Olympic Champions, and Olympic Participants, and that 10,000 Hour Rule

So, as I have watched a few of the events from the Olympics, and I’ve been thinking about the 10,000 hour rule.  And I am ready to state the obvious:  putting in 10,000 hours guarantees nothing.

First, a refresher.  Malcolm Gladwell, in his book Outliers, described the 10,000 hour rule.  To summarize, it takes 10,000 hours to get really world-class good at anything.  (Gladwell got the idea/concept from Anders Ericsson).

And then, in the book Talent is Overrated by Geoff Colvin, we learn that just any old 10,000 hours is not good enough.  You need to put in “deliberate practice” — lots and lots of deliberate practice – in order to get better and better.  In other words, you practice with the intent to get better.  This kind of practice is exhausting, and almost always needs a very knowledgeable coach, with terrific motivational skills.  (A coach who “can correct with creating resentment.”  John Wooden).

Now, back to the point of this post:  I am ready to state the obvious:  putting in 10,000 hours guarantees nothing.  Here’s what I mean.

As we watch the Olympics, we see pretty clearly that some athletes have developed a work ethic superior to others.  But there are plenty of athletes who put in pretty much the same kind of time, had the same high level work ethic, as the “winners” who beat them when the starter pistol went off.

So, putting in 10,000 hours guarantees nothing.  In sports, you need the 10,000 hours, plus the right coach, plus a little luck, plus maybe the right genetic makeup, plus

Plus, plus, plus…

The more we learn, the more we learn how critical the next “plus” might be.

Now, let me back up.  If we were not so fixated on winning the gold, we might come closer to admitting that the 10,000 hour rule does in fact guarantee success.  Even making an Olympic Team; or, even being good enough to compete in an Olympics Trials Qualifying Event to try to make the team, takes massive skill.  So, why is that not “success?”  It certainly should be.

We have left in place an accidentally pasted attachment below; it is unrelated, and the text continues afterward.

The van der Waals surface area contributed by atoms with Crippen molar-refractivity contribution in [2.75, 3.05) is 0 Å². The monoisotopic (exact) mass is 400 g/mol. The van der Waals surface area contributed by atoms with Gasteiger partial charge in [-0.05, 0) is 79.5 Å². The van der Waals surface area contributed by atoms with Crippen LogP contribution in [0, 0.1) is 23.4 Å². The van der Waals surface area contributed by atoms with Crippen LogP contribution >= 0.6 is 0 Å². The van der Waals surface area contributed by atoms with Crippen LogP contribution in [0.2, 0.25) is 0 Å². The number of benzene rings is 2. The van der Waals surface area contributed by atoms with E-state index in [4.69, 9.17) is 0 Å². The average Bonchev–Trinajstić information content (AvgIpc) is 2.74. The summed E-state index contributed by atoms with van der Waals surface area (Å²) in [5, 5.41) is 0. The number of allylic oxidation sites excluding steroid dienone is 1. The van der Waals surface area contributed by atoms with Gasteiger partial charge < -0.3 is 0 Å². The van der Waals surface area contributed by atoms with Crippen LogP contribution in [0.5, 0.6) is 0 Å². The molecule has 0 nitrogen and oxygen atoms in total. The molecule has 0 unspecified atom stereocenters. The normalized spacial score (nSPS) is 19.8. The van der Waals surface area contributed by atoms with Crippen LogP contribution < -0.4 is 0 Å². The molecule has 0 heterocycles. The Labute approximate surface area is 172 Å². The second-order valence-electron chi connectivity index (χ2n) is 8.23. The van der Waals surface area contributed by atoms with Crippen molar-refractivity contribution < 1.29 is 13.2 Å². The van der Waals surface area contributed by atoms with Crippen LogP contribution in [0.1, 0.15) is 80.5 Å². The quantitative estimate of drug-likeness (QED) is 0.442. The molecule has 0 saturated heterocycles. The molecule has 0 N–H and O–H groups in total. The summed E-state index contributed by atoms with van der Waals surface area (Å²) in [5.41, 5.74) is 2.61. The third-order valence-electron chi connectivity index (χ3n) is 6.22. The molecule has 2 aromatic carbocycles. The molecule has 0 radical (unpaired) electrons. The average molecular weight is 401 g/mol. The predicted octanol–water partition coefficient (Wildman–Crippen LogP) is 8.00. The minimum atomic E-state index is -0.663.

And we do know that in many cases, coming in second is every bit a “win.”  Did you see the depth of emotion on the faces of Kelci Bryant and Abby Johnston after they won the Silver Medal in Synchronized Diving?  They may not have won the Gold, but, it was the first diving medal at all for the USA since 2000, and the first ever medal for the USA in this particular event.  Yes, the Chinese duo were better.  Noticeably better.  But these two young women were the second best in the world, and their 10,000 hours paid off.

Kelci Bryant, left, and Abby Johnston of the USA show off their silver medals from after finishing second in 3-meter synchronized diving. (By Kyle Terada, USA TODAY Sports)

Maybe we could say this:  maybe 10,000 guarantees nothing.  But a failure to put in 10,000 hours does guarantee something – you won’t make it to the top without putting in those 10,000 hours.

Now – the other challenge.  One reality about this kind of world-class accomplishment is that these athletes show up, every day, with a coach watching and “coaching” every moment.  Wouldn’t all of us get better at our jobs if we had that kind of individual coaching, motivating, “pushing us to the limit” daily encounter?  I think so.

Work ethic, plus coaching, plus deliberate practice, plus constant feedback, plus measurable goals, plus…  The road to true success really is a challenging road.

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